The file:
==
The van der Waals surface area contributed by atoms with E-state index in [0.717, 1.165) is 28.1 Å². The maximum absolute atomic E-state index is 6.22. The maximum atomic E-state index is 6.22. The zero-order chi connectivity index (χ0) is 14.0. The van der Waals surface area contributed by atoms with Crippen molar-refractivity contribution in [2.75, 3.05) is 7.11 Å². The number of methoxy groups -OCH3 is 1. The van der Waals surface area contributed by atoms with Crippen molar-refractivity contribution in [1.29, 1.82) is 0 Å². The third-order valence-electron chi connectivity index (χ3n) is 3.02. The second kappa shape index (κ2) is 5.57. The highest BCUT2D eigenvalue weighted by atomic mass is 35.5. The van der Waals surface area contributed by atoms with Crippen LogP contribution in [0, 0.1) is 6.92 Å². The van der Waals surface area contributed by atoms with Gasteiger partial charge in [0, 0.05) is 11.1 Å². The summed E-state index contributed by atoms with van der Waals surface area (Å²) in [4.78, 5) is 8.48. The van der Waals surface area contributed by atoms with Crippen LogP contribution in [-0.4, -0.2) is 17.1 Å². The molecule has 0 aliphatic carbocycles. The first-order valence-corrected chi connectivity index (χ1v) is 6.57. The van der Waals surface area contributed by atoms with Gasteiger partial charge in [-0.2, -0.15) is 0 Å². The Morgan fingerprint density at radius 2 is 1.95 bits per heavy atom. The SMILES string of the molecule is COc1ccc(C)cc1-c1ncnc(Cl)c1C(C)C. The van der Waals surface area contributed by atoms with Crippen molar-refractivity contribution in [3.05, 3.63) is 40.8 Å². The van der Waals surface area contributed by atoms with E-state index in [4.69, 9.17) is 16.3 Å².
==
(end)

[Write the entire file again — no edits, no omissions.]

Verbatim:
The van der Waals surface area contributed by atoms with E-state index in [0.717, 1.165) is 28.1 Å². The maximum absolute atomic E-state index is 6.22. The maximum atomic E-state index is 6.22. The zero-order chi connectivity index (χ0) is 14.0. The van der Waals surface area contributed by atoms with Crippen molar-refractivity contribution in [2.75, 3.05) is 7.11 Å². The number of methoxy groups -OCH3 is 1. The van der Waals surface area contributed by atoms with Crippen molar-refractivity contribution in [1.29, 1.82) is 0 Å². The third-order valence-electron chi connectivity index (χ3n) is 3.02. The second kappa shape index (κ2) is 5.57. The highest BCUT2D eigenvalue weighted by atomic mass is 35.5. The van der Waals surface area contributed by atoms with Crippen LogP contribution in [0, 0.1) is 6.92 Å². The van der Waals surface area contributed by atoms with Gasteiger partial charge in [0, 0.05) is 11.1 Å². The summed E-state index contributed by atoms with van der Waals surface area (Å²) in [4.78, 5) is 8.48. The van der Waals surface area contributed by atoms with Crippen LogP contribution in [-0.4, -0.2) is 17.1 Å². The molecule has 0 aliphatic carbocycles. The first-order valence-corrected chi connectivity index (χ1v) is 6.57. The van der Waals surface area contributed by atoms with Gasteiger partial charge in [-0.2, -0.15) is 0 Å². The Morgan fingerprint density at radius 2 is 1.95 bits per heavy atom. The SMILES string of the molecule is COc1ccc(C)cc1-c1ncnc(Cl)c1C(C)C. The van der Waals surface area contributed by atoms with Crippen molar-refractivity contribution in [3.05, 3.63) is 40.8 Å². The van der Waals surface area contributed by atoms with E-state index in [4.69, 9.17) is 16.3 Å².